Patrick Warburton occupies his own special niche. He is a big (6 feet, 3 inches), hirsute, square-jawed kinda white guy — the kind who saved screaming ingénues from gorillas or Martians in 1950s B flicks — who's flourished parodying macho blowhards. Who doesn't love Warburton? People who don't know who he is, obviously.
They probably know him regardless, if not by name. First widely noted as Elaine's emotionally deaf boyfriend on Seinfield, in recent years he's starred in successful network sitcoms Rules of Engagement and Less than Perfect. They followed The Tick, a short-lived Fox superhero parody series everyone loved but the viewing public. He's voiced various characters on Family Guy (a man's gotta work), as well as loftier ’toons including The Venture Bros., Kim Possible, and Scooby-Doo! Mystery Incorporated, playing Buzz Lightyear in Toy Story spinoffs, as well as endearing villain Kronk in The Emperor's New Groove (2000).
The Emperor's New Groove reunited him with Eartha Kitt, also a costar in his screen debut: 1987's WTF Mandingo (1975) rip-off Dragonard, in which he played a race traitor Scottish hunk on an 18th century Caribbean slaving isle populated by such punishing extroverts as boozy Oliver Reed, chesty Claudia Uddy, and creaky Pink Panther boss Herbert Lom. This campsterpiece features steamy sex intercut with chicken sacrifice, a character called "Manroot," appalling homosexual caricatures, much library music, and other incitements to drinking-game joy. (Start trolling eBay for used VHS copies now.)
These days, Warburton is promoting a past project he'd rather remember: 1999's The Woman Chaser (opening Fri/25 at the Roxie), billed as both his leading-role debut (hello! Dragonard!!) It was definitely the first feature for Robinson Devor (2005's Police Beat, 2007's Zoo), one of the most stubbornly idiosyncratic and independent American directors to emerge in recent years.
You want to see how easy life is in those lucrative, unionized public-sector jobs that the governor of Wisconsin is going after? Isthmus, the alternative weekly in Madison, has a brilliant piece by a teacher who talks about what this battle is really about. Read it and tell me that this woman is overpaid and gets too many benefits. Go ahead. I can't wait.
In today's episode, we talk about that remarkable moment when people realize that they aren't alone -- and that tends of thousands or maybe millions of their neighbors are willing to go out in the streets and do something about it. Listen after the jump. Read more »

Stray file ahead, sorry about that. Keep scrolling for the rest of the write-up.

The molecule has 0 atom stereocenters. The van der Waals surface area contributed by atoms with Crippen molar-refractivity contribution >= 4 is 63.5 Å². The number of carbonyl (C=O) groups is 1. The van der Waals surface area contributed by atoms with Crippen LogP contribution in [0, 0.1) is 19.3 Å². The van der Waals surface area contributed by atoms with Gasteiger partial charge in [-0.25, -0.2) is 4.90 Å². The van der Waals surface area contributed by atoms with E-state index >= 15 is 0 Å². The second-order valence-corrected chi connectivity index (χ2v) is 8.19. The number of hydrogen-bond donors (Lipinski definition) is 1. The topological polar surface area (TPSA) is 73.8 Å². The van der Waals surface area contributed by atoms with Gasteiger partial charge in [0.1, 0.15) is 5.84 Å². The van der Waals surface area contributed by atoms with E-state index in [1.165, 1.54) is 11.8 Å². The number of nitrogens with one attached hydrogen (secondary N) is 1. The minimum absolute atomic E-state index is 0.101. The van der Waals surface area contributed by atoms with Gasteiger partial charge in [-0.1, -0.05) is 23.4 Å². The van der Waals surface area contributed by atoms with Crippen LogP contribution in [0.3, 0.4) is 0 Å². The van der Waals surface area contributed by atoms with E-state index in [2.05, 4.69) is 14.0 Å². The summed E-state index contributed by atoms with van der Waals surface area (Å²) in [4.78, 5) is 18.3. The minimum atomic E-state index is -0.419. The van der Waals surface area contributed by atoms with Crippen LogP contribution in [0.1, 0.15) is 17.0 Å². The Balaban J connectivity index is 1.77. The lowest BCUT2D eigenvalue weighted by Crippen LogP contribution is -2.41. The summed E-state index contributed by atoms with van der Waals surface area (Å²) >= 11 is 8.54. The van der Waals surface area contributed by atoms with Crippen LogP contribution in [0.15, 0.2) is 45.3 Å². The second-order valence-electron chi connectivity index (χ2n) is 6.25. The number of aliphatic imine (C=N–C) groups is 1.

Dick Meister, formerly labor editor of the SF Chronicle and KQED-TV Newsroom, has covered labor, politics and other matters for a half-century.
By now, there's can be no doubting it: What's happening in Wisconsin is one of the most important labor developments in decades. It's of major importance to unions and their members, of major importance to working people generally of major importance to us all.
In many ways, it's the 1930s again. Just as then, workers and their political allies and other supporters are demonstrating, picketing, marching, striking and otherwise forcefully demanding the basic civil right of collective bargaining the unfettered right for workers' representatives to negotiate with employers on setting their wages, hours and working conditions. Read more »
Sup. Ross Mirkarimi is going to file papers today (Feb 22) to begin his campaign for sheriff.
Mirkarimi told us he wants to continue the progressive legacy of Mike Hennessey and to work to reduce recidivism. "Eventually, almost everyone who's incarcerated comes back to the community," he said, noting that more than 60 percent of people released from the county jail are re-arrested at some point. "We have to work on re-entry programs to lower that number," he said. "It's about keeping communities safe."Read more »
Dance artist and choreographer Kyle Abraham isn’t going on vacation anytime soon and he admits his next day off will be in August. “I try to work really really hard, I never take days off, which I need, but I’d rather get work done,” says Abraham. His work is paying off. Originally from Pittsburgh, PA, and now based in New York City, Abraham visits San Francisco this weekend to perform two solos in the Black Choreographers Festival at the ODC Theater. Read more »